The ‘Mining on Top’ Africa – London Summit takes place on 24-26 June at the Park Plaza Riverbank Hotel, 200 Westminster Bridge, SE1 7UT. On Thursday 25 June, War on Want will join London Mining Network and Gaia Foundation in protest at the failure of organizers to include civil-society representatives at the summit.
World map showing countries by nominal GDP per capita in 2008, IMF estimates as of April 2009. Sbw01f’s work, but converted to an SVG file instead. (Photo credit: Wikipedia)
‘It has to be known that the social structures, the power relations, that have generated and continue to generate poverty.’
In the present world, poverty, particularly as it is experienced in the developing countries, has become the main topic to a great deal of discussion among economists and policy
makers, and there have been various campaigns going on to overcome it: “to make poverty history.” The United Nations Millennium Development Goals (MDGs) project is for front of these undertakings. In these makings, the issue is absolute deprivation, and the current widely accepted standard defines poverty as living on less than $2 per day and extreme poverty as living on less than $1 per day. The $2 per day and $1 per day figures are in terms of 1990 purchasing power. The World Bank uses these standards to report each year on the number of people living in poverty and in extreme poverty. The definition of poverty in terms of absolute deprivation may make good sense. When people do not have the basic necessities – the food, the shelter, the clothing – that they need to lead a reasonable life, they are living in poverty. Although we might not agree over the exact baseline. There may look nothing wrong with the term.
However, there are problems with this absolute deprivation term of poverty. Primarily, there is the problem of whether or not an income measure can actually handle what we understand by people living in an ‘unreasonable’ condition of deprivation; not all the things that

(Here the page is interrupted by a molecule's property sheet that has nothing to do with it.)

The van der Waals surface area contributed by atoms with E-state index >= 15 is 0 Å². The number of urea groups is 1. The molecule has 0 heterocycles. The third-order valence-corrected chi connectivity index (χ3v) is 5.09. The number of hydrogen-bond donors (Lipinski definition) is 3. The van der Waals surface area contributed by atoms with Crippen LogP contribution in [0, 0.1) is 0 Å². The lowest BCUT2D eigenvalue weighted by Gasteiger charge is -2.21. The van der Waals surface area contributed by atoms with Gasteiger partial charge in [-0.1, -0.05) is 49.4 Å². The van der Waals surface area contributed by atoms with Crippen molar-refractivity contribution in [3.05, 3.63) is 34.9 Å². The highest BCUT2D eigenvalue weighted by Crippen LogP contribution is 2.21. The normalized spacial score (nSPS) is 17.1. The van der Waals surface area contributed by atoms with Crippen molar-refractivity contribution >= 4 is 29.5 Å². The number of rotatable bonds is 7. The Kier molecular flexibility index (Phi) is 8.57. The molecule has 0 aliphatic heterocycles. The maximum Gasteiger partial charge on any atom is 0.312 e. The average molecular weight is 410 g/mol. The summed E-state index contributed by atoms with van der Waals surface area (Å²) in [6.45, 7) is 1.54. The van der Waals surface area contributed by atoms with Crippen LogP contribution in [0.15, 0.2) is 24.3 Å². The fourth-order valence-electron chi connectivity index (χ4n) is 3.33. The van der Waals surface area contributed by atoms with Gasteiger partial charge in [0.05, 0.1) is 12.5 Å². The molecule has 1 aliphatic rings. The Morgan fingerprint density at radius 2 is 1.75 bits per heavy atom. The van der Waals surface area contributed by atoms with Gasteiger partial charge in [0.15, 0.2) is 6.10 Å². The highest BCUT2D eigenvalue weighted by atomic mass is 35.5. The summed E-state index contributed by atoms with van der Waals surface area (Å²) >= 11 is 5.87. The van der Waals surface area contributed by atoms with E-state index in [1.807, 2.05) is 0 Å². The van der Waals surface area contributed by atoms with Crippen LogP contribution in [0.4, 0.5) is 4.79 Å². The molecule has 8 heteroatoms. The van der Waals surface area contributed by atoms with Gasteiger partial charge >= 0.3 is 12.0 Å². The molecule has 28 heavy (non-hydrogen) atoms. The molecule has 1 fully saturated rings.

make for a reasonable existence can be directly transformed to purchasable goods and services. Besides, there is the problem of what we mean by ‘deprivation’. Of course, economic well-being – cannot be properly measured and clearly understood by a single, absolute measure. In particular, the meaning cannot be properly captured by individual’s or a people’s absolute level of income. Actually, this issue has been widely recognized by the UN’s Human Development Index (HDI), Sen’s capabilities concept, and to some extent by the Millennium Development Goals (MDGs) campaign. Achieving an income goal alone does not eliminate poverty. A closely related issue is that poverty (or well-being) cannot be captured properly by any single measure or single combination of measures, such as the HDI. Both the terms of poverty and economic well-being do not take into account issues of inequality in the distribution of income or the distribution of other measures of well-being. This failure to take into account issues of distribution in defining poverty (economic well-being) is conceptually and practically problematic. If poverty is understood in absolute terms without consideration of distributional issues, the social structures that generate poverty tend to be ignored. It has to be known that the social structures, the power relations, that have generated and continue to generate poverty. As Arthur MacEwan of University of Massachusetts Boston argues: ‘To a large extent, the poor are poor because they lack power, and they lack power because they are poor. When power is brought into consideration, the focus of policy shifts towards such issues as land reform and the effective control of state actions – i.e., of the underlying factors that determine spending on health care, education and other social services. The problem of poverty, then, would be approached as a socio-political problem, not simply as a technical problem. (Technical changes can bring about changes in socio-political relations, and that is one of the reasons, in addition to their direct impacts, that they are often good. But technical solutions are less likely to be effective when they are implemented without consideration of power relations.’ For instance, as studies on the Horn of Africa recognize, the colonizing Abyssinian Ethiopian structure has been a very serious development problem in Oromia. In recent debates the UN and other international organizations are taking human rights issues to a center stage in the discussions of eliminating poverty as it is to define the post 2015 actions. Actually, individual human rights and collect (group) rights must be at the center stage in processes of poverty eliminations and achieving development. A person can be socially and economically deprived and made incapable to achieve life goals not only as individual but also because he/she is a member of a group. That is what we have learnt from the experiences and studies on indigenous people such as the Oromo nation under Ethiopian social and political structures.